I’ve just come back from Jerusalem. The play. Not the city. It has in the words of my very cool sister “positively blown me away.” [ insert bad taste joke about being negatively blown away + city, anyway moving on…]
Of course, we knew that Jez Butterworth’s script was going to amazing and Mark Rylance’s performance completely awe-inspiring. . I think it scooped every award in town here and on Broadway and everything can be said about it, is already said, so this is just a personal reflection as I feel the need to digest this with my fingertips.
My brain is still processing the issues brought up in this play. It is a very English play dealing with very English issues but on a level also resonates with me, a small town foreigner who wanted to leave and see the world. It’s understanding the quirkiness of small towns, where we all know eachother. The security and/or the’ stifling-ness’ of it all. Still, my family were outsiders: ‘imported’, not from small town stock. Even though I understood ‘the rules’ in time, I did not feel the pressure to obey them (thank god) and often I still felt like an onlooker, an observer of small town politics that were not engrained into my DNA.
Small towns have funny ways, generation-spanning memories, hidden secrets and agendas. Rooster Byron is the local drug supplier but also the person kids run to and hang out with. He is entertaining and a drunk he is a fantasist, a boaster, (borderline) insane, and yet he has a child and a woman who seemingly cares about him. All his different sides make him morally complicated. Is he wrong or right, is he both? He sure doesn’t deserve to be treated the way he does, or does he? Are the people of the town to busy trying to clear him out so they don’t have to look to their own faults? Or is he a pest and is the town better off without him? If we didn’t know Rooster was as charming and charismatic as Mark Rylance makes him and we just read about his ways in the paper – would we condemn him? Probably.
This Rooster and the way the town reacts to him is recognisable though. In my home town, in the small town I first landed on English soil and in the big city I’ve met people with facets of Rooster and I find them hugely fascinating. Similarly, I find their entourage fascinating. I enjoy being their company but realise I’m reluctant to fully join in: it’s too complicated. Like in the Apollo theatre today, I feel myself more comfortable remaining an onlooker, an observer of ways that are not engrained in my DNA.
….an endless source of entertainment. Conversation overheard between three Americans on the Tube.
” You know what is really good for when you’re sick?”
This got my attention as I wasn’t feeling too perky…
” Coca cola.”
” Well it was when we were kids, but there was this other [ couldn’t understand] but I think that was like illegal in New Jersey.”
This is apparently really funny – I guess it’s a cultural thing.
“Here it would be what? Red Bull? Probably?”
” It’s that energy drink. ”
” Yeah like Coke. But you see, my sister…. she’s like all no-sugar right.”
“Yeah completely sugar-free.”
“Yeah I know, but like one day we were in Amsterdam and we just wanted a drink…”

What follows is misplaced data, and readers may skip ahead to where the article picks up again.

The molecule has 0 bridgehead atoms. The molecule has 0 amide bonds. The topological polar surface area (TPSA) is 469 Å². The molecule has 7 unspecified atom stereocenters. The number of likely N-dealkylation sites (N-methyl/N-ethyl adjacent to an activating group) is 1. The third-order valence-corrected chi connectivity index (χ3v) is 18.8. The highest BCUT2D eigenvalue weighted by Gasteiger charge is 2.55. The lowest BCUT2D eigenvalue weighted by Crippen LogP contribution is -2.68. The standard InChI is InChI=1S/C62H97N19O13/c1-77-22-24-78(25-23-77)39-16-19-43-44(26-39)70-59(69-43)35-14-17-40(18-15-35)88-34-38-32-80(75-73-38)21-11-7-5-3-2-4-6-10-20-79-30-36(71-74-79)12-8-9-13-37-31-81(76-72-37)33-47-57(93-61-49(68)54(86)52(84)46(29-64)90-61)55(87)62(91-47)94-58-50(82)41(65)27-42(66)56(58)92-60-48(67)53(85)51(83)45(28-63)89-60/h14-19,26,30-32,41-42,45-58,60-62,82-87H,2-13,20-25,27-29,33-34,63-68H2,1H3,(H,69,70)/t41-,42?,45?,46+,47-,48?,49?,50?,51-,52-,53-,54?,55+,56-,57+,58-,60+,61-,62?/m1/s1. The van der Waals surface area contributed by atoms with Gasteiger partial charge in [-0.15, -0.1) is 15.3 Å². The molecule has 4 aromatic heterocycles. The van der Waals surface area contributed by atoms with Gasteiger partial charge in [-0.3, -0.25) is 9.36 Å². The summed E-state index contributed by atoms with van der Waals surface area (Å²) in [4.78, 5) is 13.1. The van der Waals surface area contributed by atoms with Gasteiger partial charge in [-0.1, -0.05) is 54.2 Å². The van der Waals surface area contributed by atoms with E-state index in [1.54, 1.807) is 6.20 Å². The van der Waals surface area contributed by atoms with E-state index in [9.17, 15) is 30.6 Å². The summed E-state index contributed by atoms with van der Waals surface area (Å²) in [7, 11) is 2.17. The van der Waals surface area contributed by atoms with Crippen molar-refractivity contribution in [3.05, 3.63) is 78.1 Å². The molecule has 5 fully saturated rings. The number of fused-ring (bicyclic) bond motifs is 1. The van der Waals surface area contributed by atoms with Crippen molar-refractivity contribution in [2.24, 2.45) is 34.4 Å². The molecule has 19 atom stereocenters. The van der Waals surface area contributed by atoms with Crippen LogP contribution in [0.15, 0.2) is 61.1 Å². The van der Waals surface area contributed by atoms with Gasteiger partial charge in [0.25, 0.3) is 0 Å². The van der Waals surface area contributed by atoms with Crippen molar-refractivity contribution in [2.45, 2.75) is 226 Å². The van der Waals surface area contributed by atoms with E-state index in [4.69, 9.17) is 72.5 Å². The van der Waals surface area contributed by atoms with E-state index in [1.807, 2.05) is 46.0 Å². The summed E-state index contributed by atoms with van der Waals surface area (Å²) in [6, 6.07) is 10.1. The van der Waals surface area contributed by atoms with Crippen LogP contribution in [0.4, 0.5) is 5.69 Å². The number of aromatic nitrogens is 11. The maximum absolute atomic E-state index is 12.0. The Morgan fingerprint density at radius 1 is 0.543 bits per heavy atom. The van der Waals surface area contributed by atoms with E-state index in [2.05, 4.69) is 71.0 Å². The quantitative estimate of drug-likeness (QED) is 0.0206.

“Yeah… and she kept going like… and I mean… we’re in the middle of nowhere right….”
“And we had to ask:’hey is this sugar free?’… I mean like in the… you know… anyway after awhile we were like: ‘just pick something! We’re thirsty! Come on we’re in Amsterdam!'”
“I mean… how do we know whether its like ‘sugar-free’ or not – we just wanted a drink.”
“It’s probably not even for the sugar.”
“Nah, it’s something to do with calories.”
I guess it is tricky… Diet Coke is billed as Cola Light… but there is that infamous drink called water. Which in Dutch if anyone with sugar-fears ever needs go translates as: water. I know… but might be worth trying it.
Tonight I watched the musical Backbeat. It’s really more a play with The Beatles music telling the story of the early Beatles days: Mamma Mia it is not. If you are reading this in the hope to find a review you may as well stop here. Sorry.
As I was watching the stage and Andrew Knott deliver his one liners as John Lennon I suddenly remembered why I was once infatuated with the man. (The man being John, not Andrew.) It was not a crush perse: if anything before the hormones kicked in and the boybands came around ( I’ve had this blog for sooo long I will stop apologising for my dire taste in music – you should know this by now) my huge crush was Elvis. As In Presley. That’s right: the pretty boy with the magic voice and a weakness for glittery jumpsuits… and you wonder why I still have a weakness for pretty boys leaning towards the camp
If Elvis was The Pretty I crushed on, John was The Wit. I loved his words, his playing with language, his semi-nonsical/ semi-meaningful philosophising, his humour, his anger, his arrogance. He was who I wanted to be because as any teenager I was angry, arrogant and at the same time so insecure.
I connected to this free-spirit/singer-songwriter turned new age tongue-in- cheek philosopher. The latter would shape my appreciation of art: I still find it hard to like any sort of creative person if they take themselves too seriously. So what, if all my teenage- self was only capable of thinking thoughts and writing pieces that were one foot in utopia-nirvana, one foot in 20th Century materialism: John had mixed up ideas, invented words and played with them and then laughed at his own ideas. I started liking connecting the theories of ancient and modern philosophers to my own experience of life. ( Super-geek! Did A-level philosophy.)
I started appreciating the power of thought shaped by the power of word thanks to John Lennon. I don’t care if he was a difficult personality or made the wrong decisions or hurt people unnecessarily. This is where the years have thankfully caught up: I no longer want to be John but partly thanks to his writing, I laid the foundations to create me.